DH: Just going through that whole year. Kirk Gibson was on the team, and he didn't take me under his wing, but he made me do a lot of rookie stuff. Kept me in line, and then you've got teammates like Saberhagen, (Mark) Gubicza, (Mike) Boddicker, George (Brett) guys like that, and they were all really good to me. I fit in, or at least they made me feel like it, and you couldn't have asked for a better group of veteran guys. They took me out to dinner, invited me places, to play golf, and made me feel very welcome, which isn't always the case with younger players on a veteran team.

RC: You hit your first big league home run in 1991 off of Jimmy Key in Toronto. What do you remember about that, and did you get the ball?

DH: It was a really long at bat. My parents were actually in Toronto at the game, and I fouled off like eight pitches or something like that with two strikes. I just remember going up there before the at bat, and Seitzer told me "Dude, you're squeezing the life out of the bat. Relax your hands, relax your fingers, wiggle them, make sure they're loose, and see the ball."

I honest to God remember stepping out after hitting those foul balls and thinking, "Just relax." I wiggled my fingers, he threw a fastball in, and I hit it really good. I don't know if it got to the second deck, but it was further than I normally hit them. I went right to Seitzer and said, "I thought about it, I thought about it" and he said, "I told you."

And yes, I supposedly got the ball. You never know if it's the ball or not. Gibbie said that he signed a ball for the fan and supposedly got it for me. So I still have that and the bat.

RC: Did they pull any good rookie pranks on you?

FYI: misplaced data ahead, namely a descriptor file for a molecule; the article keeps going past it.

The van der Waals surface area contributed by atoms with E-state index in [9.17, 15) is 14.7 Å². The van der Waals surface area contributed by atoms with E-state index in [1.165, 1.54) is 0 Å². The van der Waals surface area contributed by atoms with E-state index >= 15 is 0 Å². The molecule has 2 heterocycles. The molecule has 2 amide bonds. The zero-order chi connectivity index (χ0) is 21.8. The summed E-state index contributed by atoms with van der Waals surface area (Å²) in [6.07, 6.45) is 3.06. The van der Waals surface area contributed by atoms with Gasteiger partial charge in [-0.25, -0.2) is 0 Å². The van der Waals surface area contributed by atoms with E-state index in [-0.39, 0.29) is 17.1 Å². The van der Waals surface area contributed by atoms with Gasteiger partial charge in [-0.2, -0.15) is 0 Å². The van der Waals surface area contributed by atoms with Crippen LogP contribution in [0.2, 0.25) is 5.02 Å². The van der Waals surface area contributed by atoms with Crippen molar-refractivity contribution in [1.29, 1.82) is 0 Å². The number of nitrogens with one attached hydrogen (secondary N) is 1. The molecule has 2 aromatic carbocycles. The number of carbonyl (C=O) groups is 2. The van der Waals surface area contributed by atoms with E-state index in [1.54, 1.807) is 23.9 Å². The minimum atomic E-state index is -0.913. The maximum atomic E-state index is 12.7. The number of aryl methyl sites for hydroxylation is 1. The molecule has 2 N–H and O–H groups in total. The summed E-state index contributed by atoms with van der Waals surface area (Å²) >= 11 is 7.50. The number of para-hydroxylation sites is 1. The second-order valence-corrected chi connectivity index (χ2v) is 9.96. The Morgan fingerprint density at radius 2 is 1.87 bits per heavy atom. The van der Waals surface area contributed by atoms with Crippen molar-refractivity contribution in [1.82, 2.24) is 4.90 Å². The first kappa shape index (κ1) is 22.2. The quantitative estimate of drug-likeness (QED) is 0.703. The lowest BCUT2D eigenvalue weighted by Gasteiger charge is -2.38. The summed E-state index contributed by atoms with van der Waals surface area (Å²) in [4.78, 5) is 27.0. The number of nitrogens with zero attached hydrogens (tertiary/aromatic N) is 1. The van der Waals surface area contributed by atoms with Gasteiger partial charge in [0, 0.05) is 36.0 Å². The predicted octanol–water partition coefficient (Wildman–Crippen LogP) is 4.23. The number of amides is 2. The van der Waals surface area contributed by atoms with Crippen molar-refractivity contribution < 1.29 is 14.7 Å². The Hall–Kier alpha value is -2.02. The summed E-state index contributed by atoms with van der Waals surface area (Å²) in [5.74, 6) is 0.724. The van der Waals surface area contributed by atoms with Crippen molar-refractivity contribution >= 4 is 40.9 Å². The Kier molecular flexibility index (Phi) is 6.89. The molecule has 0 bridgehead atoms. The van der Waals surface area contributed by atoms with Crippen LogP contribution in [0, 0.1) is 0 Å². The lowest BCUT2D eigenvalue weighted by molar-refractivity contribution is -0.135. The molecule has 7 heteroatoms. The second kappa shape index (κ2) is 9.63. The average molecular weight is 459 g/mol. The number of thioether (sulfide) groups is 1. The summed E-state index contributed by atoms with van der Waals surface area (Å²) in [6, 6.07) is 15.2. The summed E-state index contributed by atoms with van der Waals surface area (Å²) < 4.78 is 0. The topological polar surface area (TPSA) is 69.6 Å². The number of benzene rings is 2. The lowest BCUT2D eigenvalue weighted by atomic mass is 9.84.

DH: Not really. I had to stand up and talk about myself in the clubhouse in front of everybody on our first workout at the stadium, and had also done it at Planet Hollywood in Orlando before we broke camp. Nothing too bad, though.

RC: 1992 had a frustrating start to the season for you, as you made the Opening Day roster and were the starting shortstop for KC until April 21st, when you suffered back stiffness that forced you onto the DL and then the minor leagues until July 15th. Those frustrations turned into excitement, however, when you came back after the All Star break and were the everyday shortstop until the end of the season. The reason for the excitement was the .394 clip you hit at (26/66) from July 30th to August 25th, and for the season, you finished at .224, which was great considering the slow start. From a personal standpoint, was that a satisfying season?

DH: No, because I was the starting shortstop coming out of camp. I felt good, and felt like I was in good shape, and just playing catch before a game, my back just went. It locked up on me and stayed there for a long time. I went down to Florida and rehabbed with the A-ball team, and I couldn't get rid of that stiffness.

I'm glad that I rehabbed as long as I did, because I didn't come back too early. It gave me the ability to show up and be healthy, and to their credit, they let me play again and start at short. I did end up strong and I felt like I had cemented myself again. So yeah, I guess it was and it wasn't a satisfying year; I would have loved to have not gotten hurt, but I did realize finally what was wrong with my back and then I took care of it, and I never had any problems with it after that.

RC: 1993 was another frustrating year for you, as you were limited to 47 games in Omaha and 15 in Kansas City after a string of injuries and being diagnosed with Bell's Palsy. How scary of a time was that for you?